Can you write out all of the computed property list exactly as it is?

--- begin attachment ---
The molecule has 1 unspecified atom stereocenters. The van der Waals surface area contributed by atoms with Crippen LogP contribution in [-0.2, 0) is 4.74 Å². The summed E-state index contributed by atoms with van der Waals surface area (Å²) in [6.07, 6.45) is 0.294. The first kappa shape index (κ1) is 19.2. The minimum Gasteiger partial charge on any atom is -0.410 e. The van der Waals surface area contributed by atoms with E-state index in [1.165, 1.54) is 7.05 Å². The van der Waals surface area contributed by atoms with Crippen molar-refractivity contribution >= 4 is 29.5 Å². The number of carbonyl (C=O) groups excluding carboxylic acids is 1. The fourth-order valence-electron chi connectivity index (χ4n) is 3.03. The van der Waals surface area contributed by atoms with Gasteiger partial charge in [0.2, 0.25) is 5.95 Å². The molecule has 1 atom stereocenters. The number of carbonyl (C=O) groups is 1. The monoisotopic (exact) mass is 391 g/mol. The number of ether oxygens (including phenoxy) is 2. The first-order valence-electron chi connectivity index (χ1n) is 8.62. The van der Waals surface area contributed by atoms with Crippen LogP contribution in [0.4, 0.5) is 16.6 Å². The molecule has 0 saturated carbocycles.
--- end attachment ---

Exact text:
The molecule has 1 unspecified atom stereocenters. The van der Waals surface area contributed by atoms with Crippen LogP contribution in [-0.2, 0) is 4.74 Å². The summed E-state index contributed by atoms with van der Waals surface area (Å²) in [6.07, 6.45) is 0.294. The first kappa shape index (κ1) is 19.2. The minimum Gasteiger partial charge on any atom is -0.410 e. The van der Waals surface area contributed by atoms with E-state index in [1.165, 1.54) is 7.05 Å². The van der Waals surface area contributed by atoms with Crippen molar-refractivity contribution >= 4 is 29.5 Å². The number of carbonyl (C=O) groups excluding carboxylic acids is 1. The fourth-order valence-electron chi connectivity index (χ4n) is 3.03. The van der Waals surface area contributed by atoms with Gasteiger partial charge in [0.2, 0.25) is 5.95 Å². The molecule has 1 atom stereocenters. The number of carbonyl (C=O) groups is 1. The monoisotopic (exact) mass is 391 g/mol. The number of ether oxygens (including phenoxy) is 2. The first-order valence-electron chi connectivity index (χ1n) is 8.62. The van der Waals surface area contributed by atoms with Crippen LogP contribution in [0.4, 0.5) is 16.6 Å². The molecule has 0 saturated carbocycles.